Steve McQeen, the original King of Cool, was more than just an actor, he was also an accomplished driver. A few times both of those skills came together. One such instance was the famous car chase on the streets of San Francisco in Bullitt. Another was the white-knuckled ride with Faye Dunaway in the 1968 movie The Thomas Crown Affair.
This particular scene also propelled the Meyers Manx to the pinnacle of popularity as McQueen was driving the dune buggy. That same dune buggy is up for auction at Bonhams.
This isn’t the first vehicle that Bonhams has auctioned off from The Thomas Crown Affair. They also handled the Rolls-Royce Silver Shadow. That sale set a world record for the model. Bonhams also sold the Persol sunglasses McQueen wore in the movie, setting yet another world record. If tradition holds, the Manx will break a record as well.
Bruce Meyers was the man responsible for the original dune buggy. His Manx was inspired by the California lifestyle, and captured all the sand, sun, sea, and freedom possible in an open-air car that could go just about anywhere. McQueen convinced Norman Jewison, the director of The Thomas Crown Affair, to use the dune buggy, but McQueen didn’t want just any Manx for the role.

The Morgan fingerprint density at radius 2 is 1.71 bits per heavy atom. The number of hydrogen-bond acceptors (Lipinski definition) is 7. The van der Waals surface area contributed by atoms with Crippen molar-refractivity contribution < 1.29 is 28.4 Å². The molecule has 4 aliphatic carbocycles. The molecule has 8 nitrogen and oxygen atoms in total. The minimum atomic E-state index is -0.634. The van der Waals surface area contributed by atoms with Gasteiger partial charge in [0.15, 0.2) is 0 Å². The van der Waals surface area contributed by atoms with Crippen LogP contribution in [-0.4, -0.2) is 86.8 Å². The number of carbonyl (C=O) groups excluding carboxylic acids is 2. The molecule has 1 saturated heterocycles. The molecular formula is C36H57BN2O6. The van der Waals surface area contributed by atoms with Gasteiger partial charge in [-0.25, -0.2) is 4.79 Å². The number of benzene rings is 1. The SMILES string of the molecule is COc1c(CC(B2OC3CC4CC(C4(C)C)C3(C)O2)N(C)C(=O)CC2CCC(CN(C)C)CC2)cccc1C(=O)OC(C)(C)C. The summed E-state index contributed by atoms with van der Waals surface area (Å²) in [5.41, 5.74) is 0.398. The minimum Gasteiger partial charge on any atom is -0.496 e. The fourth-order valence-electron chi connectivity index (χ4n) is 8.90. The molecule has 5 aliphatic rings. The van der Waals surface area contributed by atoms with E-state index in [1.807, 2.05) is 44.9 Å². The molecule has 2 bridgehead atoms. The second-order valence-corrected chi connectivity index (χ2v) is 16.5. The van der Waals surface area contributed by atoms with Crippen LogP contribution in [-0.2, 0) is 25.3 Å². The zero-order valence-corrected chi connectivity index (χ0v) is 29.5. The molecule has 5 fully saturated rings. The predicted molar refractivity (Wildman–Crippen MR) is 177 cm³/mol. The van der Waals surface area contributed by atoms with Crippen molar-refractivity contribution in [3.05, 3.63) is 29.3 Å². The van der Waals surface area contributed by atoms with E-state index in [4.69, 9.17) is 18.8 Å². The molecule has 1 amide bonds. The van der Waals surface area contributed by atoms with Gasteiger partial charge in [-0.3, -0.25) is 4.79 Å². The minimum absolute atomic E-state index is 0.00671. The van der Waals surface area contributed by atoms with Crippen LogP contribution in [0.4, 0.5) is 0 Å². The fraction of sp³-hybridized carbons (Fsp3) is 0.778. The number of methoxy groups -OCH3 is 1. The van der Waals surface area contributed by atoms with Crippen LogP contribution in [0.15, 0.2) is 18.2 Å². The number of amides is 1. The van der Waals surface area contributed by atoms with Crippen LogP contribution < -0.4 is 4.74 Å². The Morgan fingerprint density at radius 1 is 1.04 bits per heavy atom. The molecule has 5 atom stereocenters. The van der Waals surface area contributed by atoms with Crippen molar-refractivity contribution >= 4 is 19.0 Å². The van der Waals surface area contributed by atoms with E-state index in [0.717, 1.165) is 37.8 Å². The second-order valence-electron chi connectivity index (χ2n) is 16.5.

He called in Pete Condos of Con-Ferr to build and customise a dune buggy for the film. Here’s what McQueen had to say about the build: “Crown lives at the beach and he has a dune buggy. I helped them design it, so I’m kinda proud of that. It’s set on a Volkswagen chassis with big ol’ wide weenies—big wide tires on mag wheels, Corvair engine stuffed in the back…It’s very light, you know, because of the fibreglass body.
It’s pulling about 230 horses and weighs about a thousand pounds.” McQueen himself drove the dune buggy for the film—no stunt double for the King of Cool.